This wasn’t only a lie; it would be illegal for him to do so. If he tried to sell a gun without first clearing a potential buyer through the FBI’s National Instant Criminal Background Check System (NICS), then the Bureau of Alcohol, Tobacco, Firearms and Explosives (BATFE) would pull his license to sell guns—and would likely prosecute him. Much more than just his reputation was on the line.
Richards sent a letter to Everytown to cease and desist from using his photos and information. He also went public. Richards, who advertises firearms for sale on Armslist.com and on his website xfirearms.com, wanted to make it clear that as a licensed dealer he requires every potential buyer to fill out the BATFE Form 4473 and to undergo a screening via NICS.
News of this broke first on social media, then on blogs and finally in national media outlets. Everytown realized they’d been caught again and quickly issued a report saying they wrongly identified 48 ads as being from unlicensed dealers. Everytown’s retraction read: “A previous version of this report incorrectly stated that we identified 1,106 ads posted by unlicensed Vermont sellers offering firearms for sale. We inadvertently included 48 ads posted by licensed dealers in Vermont in this total. This version of the report reflects data based on the updated total of 1,058 gun ads posted by unlicensed sellers.”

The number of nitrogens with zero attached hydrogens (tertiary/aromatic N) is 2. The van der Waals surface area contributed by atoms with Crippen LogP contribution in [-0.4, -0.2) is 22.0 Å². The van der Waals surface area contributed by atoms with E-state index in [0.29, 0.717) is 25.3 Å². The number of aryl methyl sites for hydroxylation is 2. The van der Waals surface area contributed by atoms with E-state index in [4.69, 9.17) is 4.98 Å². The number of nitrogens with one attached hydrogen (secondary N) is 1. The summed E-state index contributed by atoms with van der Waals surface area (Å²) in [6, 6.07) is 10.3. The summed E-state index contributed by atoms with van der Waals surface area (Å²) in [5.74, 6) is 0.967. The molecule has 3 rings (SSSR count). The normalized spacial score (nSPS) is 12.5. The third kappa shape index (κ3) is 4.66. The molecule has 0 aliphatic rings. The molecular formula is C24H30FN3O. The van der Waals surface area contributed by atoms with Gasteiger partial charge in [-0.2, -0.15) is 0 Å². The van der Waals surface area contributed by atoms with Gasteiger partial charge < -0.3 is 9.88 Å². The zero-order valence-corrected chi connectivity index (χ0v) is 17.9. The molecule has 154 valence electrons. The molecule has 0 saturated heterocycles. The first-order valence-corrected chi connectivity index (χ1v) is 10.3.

Richards has hired experienced Second Amendment attorney Rachel M. Baird of Rachel M. Baird & Associate to represent his company. Baird told us in an exclusive early February interview that she will soon be filing a lawsuit against Everytown for defamation.
“They used Crossfire’s logo,” Baird said. “That’s defamation. My client relies on his good reputation to do business.”
Baird sees this lawsuit as an opportunity to learn more about Everytown—a group that is funded by Bloomberg but whose operations are largely secretive.
“I’m looking forward to getting Everytown into discovery and deposing their leadership,” she said. “We have a lot of questions and, as far as I can tell, no one has ever been able to get them to answer how they operate.”
For his part, Richards believes that Everytown’s lies put his business at grave risk. And he refuses to stand idly by and let those lies hurt his business.
“I’m outraged,” he said. “My business is fairly new. I just received my FFL in 2013. If I don’t fight this publicly, it could harm my business.”